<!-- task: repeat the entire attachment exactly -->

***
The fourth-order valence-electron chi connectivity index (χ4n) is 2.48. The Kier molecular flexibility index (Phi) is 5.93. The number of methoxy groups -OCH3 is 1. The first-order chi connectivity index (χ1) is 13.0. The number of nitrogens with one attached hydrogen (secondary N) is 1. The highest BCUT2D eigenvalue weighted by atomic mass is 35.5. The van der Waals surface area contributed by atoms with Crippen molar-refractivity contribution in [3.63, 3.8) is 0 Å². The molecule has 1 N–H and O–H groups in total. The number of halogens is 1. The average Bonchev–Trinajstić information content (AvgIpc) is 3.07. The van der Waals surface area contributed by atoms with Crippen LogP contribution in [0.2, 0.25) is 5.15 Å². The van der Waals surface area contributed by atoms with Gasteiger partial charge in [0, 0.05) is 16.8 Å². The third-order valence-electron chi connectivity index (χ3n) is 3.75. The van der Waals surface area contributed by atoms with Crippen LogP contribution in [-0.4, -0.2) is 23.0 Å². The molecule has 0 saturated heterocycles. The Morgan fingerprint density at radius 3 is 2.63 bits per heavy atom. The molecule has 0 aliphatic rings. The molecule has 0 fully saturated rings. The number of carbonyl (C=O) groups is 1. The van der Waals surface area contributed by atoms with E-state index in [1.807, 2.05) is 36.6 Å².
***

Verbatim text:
The fourth-order valence-electron chi connectivity index (χ4n) is 2.48. The Kier molecular flexibility index (Phi) is 5.93. The number of methoxy groups -OCH3 is 1. The first-order chi connectivity index (χ1) is 13.0. The number of nitrogens with one attached hydrogen (secondary N) is 1. The highest BCUT2D eigenvalue weighted by atomic mass is 35.5. The van der Waals surface area contributed by atoms with Crippen molar-refractivity contribution in [3.63, 3.8) is 0 Å². The molecule has 1 N–H and O–H groups in total. The number of halogens is 1. The average Bonchev–Trinajstić information content (AvgIpc) is 3.07. The van der Waals surface area contributed by atoms with Crippen LogP contribution in [0.2, 0.25) is 5.15 Å². The van der Waals surface area contributed by atoms with Gasteiger partial charge in [0, 0.05) is 16.8 Å². The third-order valence-electron chi connectivity index (χ3n) is 3.75. The van der Waals surface area contributed by atoms with Crippen LogP contribution in [-0.4, -0.2) is 23.0 Å². The molecule has 0 saturated heterocycles. The Morgan fingerprint density at radius 3 is 2.63 bits per heavy atom. The molecule has 0 aliphatic rings. The molecule has 0 fully saturated rings. The number of carbonyl (C=O) groups is 1. The van der Waals surface area contributed by atoms with E-state index in [1.807, 2.05) is 36.6 Å².